Even as the coronavirus pandemic rages, President Donald Trump and top Republicans are pressing forward with efforts to further undermine the nation’s already compromised health care system.
The rapid spread of Covid-19, the disease caused by the novel coronavirus, has put a new spotlight on the same frailties that Democrats successfully seized on in 2018 and are now moving to hammer away at again ahead of this fall’s general election.
Trump’s continued support for a GOP lawsuit to dismantle Obamacare, with no replacement proposal in sight, is added fodder for Democrats making the case that current crisis is inextricably tied to pre-existing failures. Those holes in the system will be felt more acutely by millions of Americans over the coming weeks and months, as they lose jobs – and the coverage attached to them.
Many of them will find that the safety net is fraying or nonexistent – in large part due to the actions, over a decade, of Republican officials. Some 14 states, all with either Republican governors or GOP-controlled state legislatures, have yet to take advantage of the Affordable Care Act provision expanding Medicaid to low-income adults, though at least two were reconsidering that stance prior to the pandemic.
The White House is now scrambling to patch over the most glaring gaps, including with a new plan to use stimulus funds to cover hospital expenses for uninsured coronavirus patients. But efforts along those lines to ease the pain of the current crisis, like the promise of free Covid-19 testing, have so far largely ignored the failures and inequities that made them necessary in the first place.
Obamacare back in the spotlight
The administration has also rejected calls to reopen enrollment on the Obamacare federal exchanges and allow uninsured Americans an opportunity to obtain coverage. The deadline to sign up for a 2020 policy was December 15 in most states. But advocates, insurers, Democrats and at least two Republican governors were hoping that, with hundreds of thousands already ill and the federal government taking extraordinary steps to aid a spiraling economy, the White House might relent.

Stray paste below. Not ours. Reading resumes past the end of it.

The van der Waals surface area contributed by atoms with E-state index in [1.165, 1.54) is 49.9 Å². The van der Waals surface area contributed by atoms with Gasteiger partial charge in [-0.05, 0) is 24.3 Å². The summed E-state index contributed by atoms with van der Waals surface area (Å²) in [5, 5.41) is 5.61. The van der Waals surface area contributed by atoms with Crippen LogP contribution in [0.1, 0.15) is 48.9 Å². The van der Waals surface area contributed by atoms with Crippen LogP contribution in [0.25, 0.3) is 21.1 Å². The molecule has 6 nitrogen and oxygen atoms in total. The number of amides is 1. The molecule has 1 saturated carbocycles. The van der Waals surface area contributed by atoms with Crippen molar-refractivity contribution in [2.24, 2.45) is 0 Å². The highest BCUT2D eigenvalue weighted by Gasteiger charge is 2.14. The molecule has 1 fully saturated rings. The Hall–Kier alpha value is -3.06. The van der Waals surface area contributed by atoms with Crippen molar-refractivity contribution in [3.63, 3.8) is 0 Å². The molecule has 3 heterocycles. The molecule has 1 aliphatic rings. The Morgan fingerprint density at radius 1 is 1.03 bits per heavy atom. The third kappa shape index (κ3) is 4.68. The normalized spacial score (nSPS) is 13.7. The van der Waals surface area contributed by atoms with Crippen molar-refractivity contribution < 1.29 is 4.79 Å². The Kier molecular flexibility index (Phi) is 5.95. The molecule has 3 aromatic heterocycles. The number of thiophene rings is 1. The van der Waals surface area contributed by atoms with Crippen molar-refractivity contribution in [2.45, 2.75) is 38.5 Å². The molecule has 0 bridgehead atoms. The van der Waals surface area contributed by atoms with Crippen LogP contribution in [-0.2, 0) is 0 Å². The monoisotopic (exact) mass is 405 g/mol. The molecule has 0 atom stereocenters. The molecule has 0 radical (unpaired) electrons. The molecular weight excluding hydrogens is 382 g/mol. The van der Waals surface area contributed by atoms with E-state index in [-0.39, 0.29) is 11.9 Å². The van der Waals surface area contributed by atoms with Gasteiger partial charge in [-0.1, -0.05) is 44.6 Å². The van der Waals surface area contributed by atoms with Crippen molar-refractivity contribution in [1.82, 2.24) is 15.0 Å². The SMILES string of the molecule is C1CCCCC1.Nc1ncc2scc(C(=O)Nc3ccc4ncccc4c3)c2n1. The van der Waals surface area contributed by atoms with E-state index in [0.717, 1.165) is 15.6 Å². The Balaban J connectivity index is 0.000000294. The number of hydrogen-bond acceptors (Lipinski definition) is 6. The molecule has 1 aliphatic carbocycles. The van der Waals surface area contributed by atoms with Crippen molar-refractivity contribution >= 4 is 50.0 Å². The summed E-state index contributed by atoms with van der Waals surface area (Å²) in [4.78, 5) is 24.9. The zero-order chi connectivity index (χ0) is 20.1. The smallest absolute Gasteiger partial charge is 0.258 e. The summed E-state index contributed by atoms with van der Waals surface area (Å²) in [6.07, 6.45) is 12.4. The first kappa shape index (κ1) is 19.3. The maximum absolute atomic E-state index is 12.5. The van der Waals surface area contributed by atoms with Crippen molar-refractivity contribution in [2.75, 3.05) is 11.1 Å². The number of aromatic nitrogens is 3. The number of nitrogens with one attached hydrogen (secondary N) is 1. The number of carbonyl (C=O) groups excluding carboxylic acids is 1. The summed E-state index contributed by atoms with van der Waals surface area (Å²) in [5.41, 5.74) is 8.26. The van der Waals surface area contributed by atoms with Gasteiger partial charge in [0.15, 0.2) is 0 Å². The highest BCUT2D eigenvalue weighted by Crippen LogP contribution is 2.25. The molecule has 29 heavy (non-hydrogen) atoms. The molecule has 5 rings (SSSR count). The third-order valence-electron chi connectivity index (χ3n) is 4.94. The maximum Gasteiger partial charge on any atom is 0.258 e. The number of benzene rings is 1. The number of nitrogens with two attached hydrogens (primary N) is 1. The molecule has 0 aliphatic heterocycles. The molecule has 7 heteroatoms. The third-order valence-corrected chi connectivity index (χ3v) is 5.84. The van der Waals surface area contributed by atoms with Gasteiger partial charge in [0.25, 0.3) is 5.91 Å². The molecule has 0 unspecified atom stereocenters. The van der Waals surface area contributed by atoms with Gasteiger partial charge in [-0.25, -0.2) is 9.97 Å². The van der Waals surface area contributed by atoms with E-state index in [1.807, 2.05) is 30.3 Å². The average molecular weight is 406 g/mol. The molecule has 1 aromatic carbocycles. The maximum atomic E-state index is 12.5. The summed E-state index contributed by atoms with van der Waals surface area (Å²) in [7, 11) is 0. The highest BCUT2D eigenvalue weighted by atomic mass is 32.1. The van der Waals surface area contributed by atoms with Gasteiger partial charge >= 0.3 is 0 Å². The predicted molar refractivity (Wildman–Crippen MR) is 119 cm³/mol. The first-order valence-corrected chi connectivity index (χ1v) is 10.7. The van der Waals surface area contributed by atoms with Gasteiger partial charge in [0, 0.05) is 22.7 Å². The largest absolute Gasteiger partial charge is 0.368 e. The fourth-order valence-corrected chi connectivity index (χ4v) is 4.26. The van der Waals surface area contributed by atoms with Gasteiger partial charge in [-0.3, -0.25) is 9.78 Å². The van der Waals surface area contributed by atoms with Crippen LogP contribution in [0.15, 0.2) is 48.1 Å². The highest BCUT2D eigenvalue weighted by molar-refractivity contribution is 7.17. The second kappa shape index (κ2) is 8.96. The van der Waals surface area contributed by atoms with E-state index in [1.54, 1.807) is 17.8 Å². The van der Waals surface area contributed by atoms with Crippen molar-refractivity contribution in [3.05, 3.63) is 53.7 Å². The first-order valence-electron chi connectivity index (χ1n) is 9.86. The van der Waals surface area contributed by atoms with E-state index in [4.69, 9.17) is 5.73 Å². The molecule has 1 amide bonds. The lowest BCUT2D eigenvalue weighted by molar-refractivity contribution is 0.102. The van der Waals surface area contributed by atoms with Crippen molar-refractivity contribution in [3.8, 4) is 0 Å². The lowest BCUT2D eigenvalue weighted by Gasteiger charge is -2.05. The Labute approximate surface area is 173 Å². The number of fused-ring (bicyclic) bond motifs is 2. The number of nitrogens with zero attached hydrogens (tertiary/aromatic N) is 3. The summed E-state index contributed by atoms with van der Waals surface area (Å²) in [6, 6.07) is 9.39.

At a briefing this week, Trump and Vice President Mike Pence were asked to explain the administration’s “rationale” for not creating a special enrollment period.
Pence spoke for more than two minutes, touting some insurers’ decisions to waive co-payments on Covid-19 tests and treatment, before pivoting to the government’s mitigation efforts and a vague promise to help the afflicted “deal” with any subsequent financial crunch.
“I think it’s one of the greatest answers I’ve ever heard, because Mike was able to speak for five minutes and not even touch your question,” Trump said, applauding Pence’s evasiveness.
Massachusetts Sen. Elizabeth Warren took a different view. In a video posted online Friday, the Democrat warned that the current “health crisis” is quickly creating a concurrent “health insurance crisis.”
“It’s time for the federal government to just step up and say, ‘We’re going to cover everyone who doesn’t have health insurance,” Warren said.
Trump has been clear when questioned about his support for the lawsuit to end Obamacare, which the Supreme Court is expected to take up next term. During a coronavirus task force briefing at the White House on March 22, he rejected any suggestion that he would back off it in light of the growing public health and economic crises.
“We are running the bad health care (system) much better than it was ever run and we’re making it better, but it could be much better than it is,” Trump said of Obamacare, though his administration has yet to release a replacement plan. “And so what we want to do is terminate it.”
Democrats who organized to defend the law in 2017, and used the GOP’s attempts to gut the law against it a year later, have already begun to pivot in an effort to connect the issue with the administration’s coronavirus response.
“It’s hard to imagine anything worse during the spread of a virus than taking away health care if people get sick. Republicans have never had a way of justifying their plans that take away health care but now that costs are, sadly, more real,” Jesse Ferguson, a Democratic strategist, told CNN on Friday.